This paper describes the rise of boys’ education as a substantial social and educational issue in Australia in the 1990s, mapping the changes in Australian discourses on boys’ education in this period. Ideas and authors informed by the men’s movement entered the discourses about boys’ education, contributing to a wave of teacher experimentation and new ways of thinking about gender policies in schools. The author suggests that there is currently a policy impasse, and proposes a new multi-disciplinary approach bringing together academic, practitioner, policy, and public discourses on boys’ education.
A Missed Opportunity?
In Far North Queensland (FNQ), a region in the northeast of Australia, cyclones occur annually as a season of weather. As a result of this frequency of cyclonic activity, the majority of the people who inhabit this region have experienced a cyclone
Findings from a National Survey
Samantha B. Meyer, Tini C. N. Luong, Paul R. Ward, George Tsourtos, and Tiffany K. Gill
Trust has been identified as an indicator within Social Quality theory. As an important component of social quality, trust has become increasingly important in modern society because literature suggests that trust in a number of democratic countries is declining. Modern technologies and specialties are often beyond the understanding of lay individuals and thus, the need for trusting relations between lay individuals and organizations/individuals has grown. The purpose of the study was to examine the extent to which Australians (dis)trust individuals and organizations/institutions. A national postal survey was conducted with 1,044 respondents recruited using the electronic white pages directory. Findings from multivariate analyses suggest that income, age, sex, and health status are associated with trust in groups of individuals and trust in organizations/institutions. The findings highlight populations where trust needs to be (re)built. Future government policy and practice should utilize these findings as a means of facilitating social quality.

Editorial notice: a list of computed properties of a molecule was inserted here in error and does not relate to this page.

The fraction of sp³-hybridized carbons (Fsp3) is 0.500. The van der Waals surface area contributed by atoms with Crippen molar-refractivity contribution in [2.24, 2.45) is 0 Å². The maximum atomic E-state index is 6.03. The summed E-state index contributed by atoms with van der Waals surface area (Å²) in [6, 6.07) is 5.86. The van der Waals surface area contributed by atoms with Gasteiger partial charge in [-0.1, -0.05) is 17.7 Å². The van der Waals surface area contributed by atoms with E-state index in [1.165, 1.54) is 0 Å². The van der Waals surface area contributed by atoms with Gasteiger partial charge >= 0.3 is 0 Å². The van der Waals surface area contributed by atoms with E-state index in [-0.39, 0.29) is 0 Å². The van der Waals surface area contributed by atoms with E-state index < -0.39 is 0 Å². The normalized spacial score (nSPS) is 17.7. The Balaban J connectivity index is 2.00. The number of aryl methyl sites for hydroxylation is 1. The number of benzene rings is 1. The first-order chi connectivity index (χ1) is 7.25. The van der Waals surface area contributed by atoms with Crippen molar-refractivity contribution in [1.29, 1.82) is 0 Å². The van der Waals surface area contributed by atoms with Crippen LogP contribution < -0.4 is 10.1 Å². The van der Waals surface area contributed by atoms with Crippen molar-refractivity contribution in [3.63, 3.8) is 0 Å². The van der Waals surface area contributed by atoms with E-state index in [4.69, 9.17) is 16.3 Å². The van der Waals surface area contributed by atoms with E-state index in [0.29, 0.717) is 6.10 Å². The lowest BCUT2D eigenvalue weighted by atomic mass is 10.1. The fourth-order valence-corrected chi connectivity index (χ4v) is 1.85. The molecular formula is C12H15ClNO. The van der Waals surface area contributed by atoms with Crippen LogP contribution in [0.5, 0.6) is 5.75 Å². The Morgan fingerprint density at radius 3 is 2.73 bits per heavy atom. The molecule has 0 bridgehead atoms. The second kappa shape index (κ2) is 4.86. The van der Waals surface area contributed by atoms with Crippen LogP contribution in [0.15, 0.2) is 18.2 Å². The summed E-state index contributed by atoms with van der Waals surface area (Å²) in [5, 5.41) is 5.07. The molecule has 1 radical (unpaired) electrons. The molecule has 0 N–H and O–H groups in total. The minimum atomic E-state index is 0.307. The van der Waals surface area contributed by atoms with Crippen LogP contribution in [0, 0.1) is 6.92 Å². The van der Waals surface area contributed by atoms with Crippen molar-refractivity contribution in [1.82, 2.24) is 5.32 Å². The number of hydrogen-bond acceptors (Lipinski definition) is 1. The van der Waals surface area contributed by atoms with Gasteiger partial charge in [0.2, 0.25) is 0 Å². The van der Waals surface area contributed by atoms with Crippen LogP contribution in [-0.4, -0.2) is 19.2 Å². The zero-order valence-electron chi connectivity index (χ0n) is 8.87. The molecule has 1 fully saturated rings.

Trust During Pandemic Uncertainty—A Qualitative Study of Midlife Women in South Australia
Paul R. Ward, Belinda Lunnay, Kristen Foley, Samantha B. Meyer, Jessica Thomas, Ian Olver, and Emma R. Miller
understanding the foundations of social life and indeed the social quality of daily circumstances. Our data comes from a larger study using in-depth interviews with midlife women (aged 45–64 years) in South Australia (SA). While this study was not undertaken
Donna Houston, Diana McCallum, Wendy Steele, and Jason Byrne
basis of an extraordinarily limited understanding of the social world and is, for the most part, untouched by theoretical debate of any kind at all. ( Shove 2010: 278 ) Climate change is a messy policy issue in Australia. At the federal level, the need
Austro-German Filmmaker, Bestselling Author, and Journalist Colin Ross Discovers Australia
caption was meant to strike the reader with amazement: “Our reporter Dr. Colin Roß with his wife and children (who accompanied him on his tour through Africa) has embarked for Australia, to the primitive peoples of the South Sea Islands. Photographs and
One of the less anticipated impacts of the coronavirus pandemic was how it came to disrupt erstwhile intimate relationships between nations and states. In Australia, where I live, this has been experienced at multiple levels. China is, far and
Australian Protest in a Social Movement Society
Ben Hightower and Scott East
Australia is the “lucky country.” It regularly appears in media and political rhetoric, and in most instances it appears with the intention of elevating nationalistic and often inherently colonial mythologies. In his first speech to Federal Parliament in
“Savagery” and “Civilization” in the Australian Interwar Imaginary
Following World War I, the Pacific Islands became increasingly accessible to the average Australian with improvements in transportation and the growth of trade and business, Christian outreach, and colonial administration in the region
COVID-19, Solidarity and the Basic Income Debate in Australia
Five months on from the World Health Organization declaring the COVID-19 pandemic, hundreds of thousands of Australians have lost their jobs and fallen into hardship due to the economic impacts of government-imposed lockdowns. As endless queues